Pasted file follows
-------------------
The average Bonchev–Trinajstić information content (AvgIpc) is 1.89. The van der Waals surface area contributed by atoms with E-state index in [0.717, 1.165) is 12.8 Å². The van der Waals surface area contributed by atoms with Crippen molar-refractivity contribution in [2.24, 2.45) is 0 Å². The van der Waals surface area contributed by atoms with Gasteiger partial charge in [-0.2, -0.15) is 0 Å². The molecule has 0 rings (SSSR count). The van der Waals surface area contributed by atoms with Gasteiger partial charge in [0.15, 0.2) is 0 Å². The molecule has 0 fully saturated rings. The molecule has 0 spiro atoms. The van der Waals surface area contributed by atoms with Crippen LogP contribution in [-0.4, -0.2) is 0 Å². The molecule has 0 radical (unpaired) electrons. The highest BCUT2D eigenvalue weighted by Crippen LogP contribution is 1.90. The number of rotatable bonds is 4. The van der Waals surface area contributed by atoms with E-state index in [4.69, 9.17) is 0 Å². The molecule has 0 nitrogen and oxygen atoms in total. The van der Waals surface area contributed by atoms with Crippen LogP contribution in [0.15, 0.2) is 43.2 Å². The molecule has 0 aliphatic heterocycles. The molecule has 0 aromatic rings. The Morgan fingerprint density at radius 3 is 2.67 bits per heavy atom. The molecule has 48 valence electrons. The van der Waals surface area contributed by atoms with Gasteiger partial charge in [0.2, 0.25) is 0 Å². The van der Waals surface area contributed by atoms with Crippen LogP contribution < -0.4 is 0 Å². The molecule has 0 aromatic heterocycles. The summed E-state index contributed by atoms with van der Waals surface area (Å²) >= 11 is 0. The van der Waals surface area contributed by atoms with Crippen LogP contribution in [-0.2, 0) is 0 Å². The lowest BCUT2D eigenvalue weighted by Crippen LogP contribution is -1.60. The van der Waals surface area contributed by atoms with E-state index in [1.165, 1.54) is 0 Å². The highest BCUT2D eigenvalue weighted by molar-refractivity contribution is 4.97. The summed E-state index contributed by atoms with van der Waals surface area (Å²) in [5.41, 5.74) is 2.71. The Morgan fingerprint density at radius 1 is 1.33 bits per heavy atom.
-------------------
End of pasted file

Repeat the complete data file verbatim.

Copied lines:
The average Bonchev–Trinajstić information content (AvgIpc) is 1.89. The van der Waals surface area contributed by atoms with E-state index in [0.717, 1.165) is 12.8 Å². The van der Waals surface area contributed by atoms with Crippen molar-refractivity contribution in [2.24, 2.45) is 0 Å². The van der Waals surface area contributed by atoms with Gasteiger partial charge in [-0.2, -0.15) is 0 Å². The molecule has 0 rings (SSSR count). The van der Waals surface area contributed by atoms with Gasteiger partial charge in [0.15, 0.2) is 0 Å². The molecule has 0 fully saturated rings. The molecule has 0 spiro atoms. The van der Waals surface area contributed by atoms with Crippen LogP contribution in [-0.4, -0.2) is 0 Å². The molecule has 0 radical (unpaired) electrons. The highest BCUT2D eigenvalue weighted by Crippen LogP contribution is 1.90. The number of rotatable bonds is 4. The van der Waals surface area contributed by atoms with E-state index in [4.69, 9.17) is 0 Å². The molecule has 0 nitrogen and oxygen atoms in total. The van der Waals surface area contributed by atoms with Crippen LogP contribution in [0.15, 0.2) is 43.2 Å². The molecule has 0 aliphatic heterocycles. The molecule has 0 aromatic rings. The Morgan fingerprint density at radius 3 is 2.67 bits per heavy atom. The molecule has 48 valence electrons. The van der Waals surface area contributed by atoms with Gasteiger partial charge in [0.2, 0.25) is 0 Å². The van der Waals surface area contributed by atoms with Crippen LogP contribution < -0.4 is 0 Å². The molecule has 0 aromatic heterocycles. The summed E-state index contributed by atoms with van der Waals surface area (Å²) >= 11 is 0. The van der Waals surface area contributed by atoms with Crippen LogP contribution in [-0.2, 0) is 0 Å². The lowest BCUT2D eigenvalue weighted by Crippen LogP contribution is -1.60. The van der Waals surface area contributed by atoms with E-state index in [1.165, 1.54) is 0 Å². The highest BCUT2D eigenvalue weighted by molar-refractivity contribution is 4.97. The summed E-state index contributed by atoms with van der Waals surface area (Å²) in [5.41, 5.74) is 2.71. The Morgan fingerprint density at radius 1 is 1.33 bits per heavy atom.